Withdrawal Liability & Unpaid Contributions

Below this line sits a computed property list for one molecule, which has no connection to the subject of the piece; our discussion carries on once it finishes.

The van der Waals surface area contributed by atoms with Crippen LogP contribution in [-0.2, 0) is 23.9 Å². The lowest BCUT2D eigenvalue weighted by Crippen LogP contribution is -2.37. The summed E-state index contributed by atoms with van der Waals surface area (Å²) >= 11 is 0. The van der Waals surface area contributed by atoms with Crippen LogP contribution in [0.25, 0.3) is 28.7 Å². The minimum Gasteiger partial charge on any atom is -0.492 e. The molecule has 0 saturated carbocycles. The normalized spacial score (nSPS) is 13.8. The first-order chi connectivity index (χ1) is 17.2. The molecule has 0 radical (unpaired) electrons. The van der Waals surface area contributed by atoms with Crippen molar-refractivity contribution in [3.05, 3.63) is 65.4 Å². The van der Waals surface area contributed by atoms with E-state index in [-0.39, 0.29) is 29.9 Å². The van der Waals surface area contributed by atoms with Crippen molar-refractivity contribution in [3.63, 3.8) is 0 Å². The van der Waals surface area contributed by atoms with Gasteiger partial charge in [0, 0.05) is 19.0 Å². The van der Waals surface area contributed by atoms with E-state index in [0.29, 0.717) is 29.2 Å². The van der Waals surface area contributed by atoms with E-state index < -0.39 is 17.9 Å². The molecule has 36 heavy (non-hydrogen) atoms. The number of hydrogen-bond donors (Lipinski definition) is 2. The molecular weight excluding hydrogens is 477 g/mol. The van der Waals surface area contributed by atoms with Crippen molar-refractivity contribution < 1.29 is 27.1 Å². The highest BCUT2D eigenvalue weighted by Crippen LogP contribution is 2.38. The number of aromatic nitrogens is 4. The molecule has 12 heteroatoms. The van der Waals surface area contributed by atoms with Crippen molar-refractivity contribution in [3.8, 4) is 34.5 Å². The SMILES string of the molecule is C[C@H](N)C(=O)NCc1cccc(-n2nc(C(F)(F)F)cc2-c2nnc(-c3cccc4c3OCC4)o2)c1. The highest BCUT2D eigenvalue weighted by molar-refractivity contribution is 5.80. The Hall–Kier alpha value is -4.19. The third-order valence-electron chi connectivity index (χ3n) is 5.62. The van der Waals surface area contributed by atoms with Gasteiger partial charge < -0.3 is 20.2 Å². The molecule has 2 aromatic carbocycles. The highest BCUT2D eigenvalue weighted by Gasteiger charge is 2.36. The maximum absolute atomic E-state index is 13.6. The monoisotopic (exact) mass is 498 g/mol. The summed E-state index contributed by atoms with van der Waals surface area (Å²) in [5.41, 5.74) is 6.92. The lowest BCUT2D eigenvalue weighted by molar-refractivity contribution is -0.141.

Trs. of Local 7 Tile Indus. Welfare Fund v. Castle Stone & Tile, Inc., No. 17-CV-3187 (NGG) (RER), 2022 WL 2063267 (E.D.N.Y. Jun. 8, 2022) (Judge Nicholas G. Garaufis). In the words of this decision, “one could hardly think of a clearer case” of two entities constituting a single employer, alter egos of one another. Here those two entities are called Castle Stone and Tile, Inc. and Cathedral Stone & Tile Co, Inc. Plaintiffs are trustees of labor management funds who sued these employers for failure to make contributions as required by a collective bargaining agreement. This decision clearly lays out that Castle and Cathedral, “though nominally two entities,” were run by one person and operated as one employer. It also clearly determined that defendants are jointly and severally liable for their delinquent contributions, as well as interest, liquidated damages, audit costs, and attorneys’ fees. However, the court held off from awarding these damages to plaintiffs because their audits and calculations had serious problems identified in this order. Plaintiffs were thus directed to provide new numbers, show their work, and re-submit a more detailed accounting. Plaintiffs were also advised that they should not request attorneys’ fees for the hours they incurred in fixing these errors in their calculations.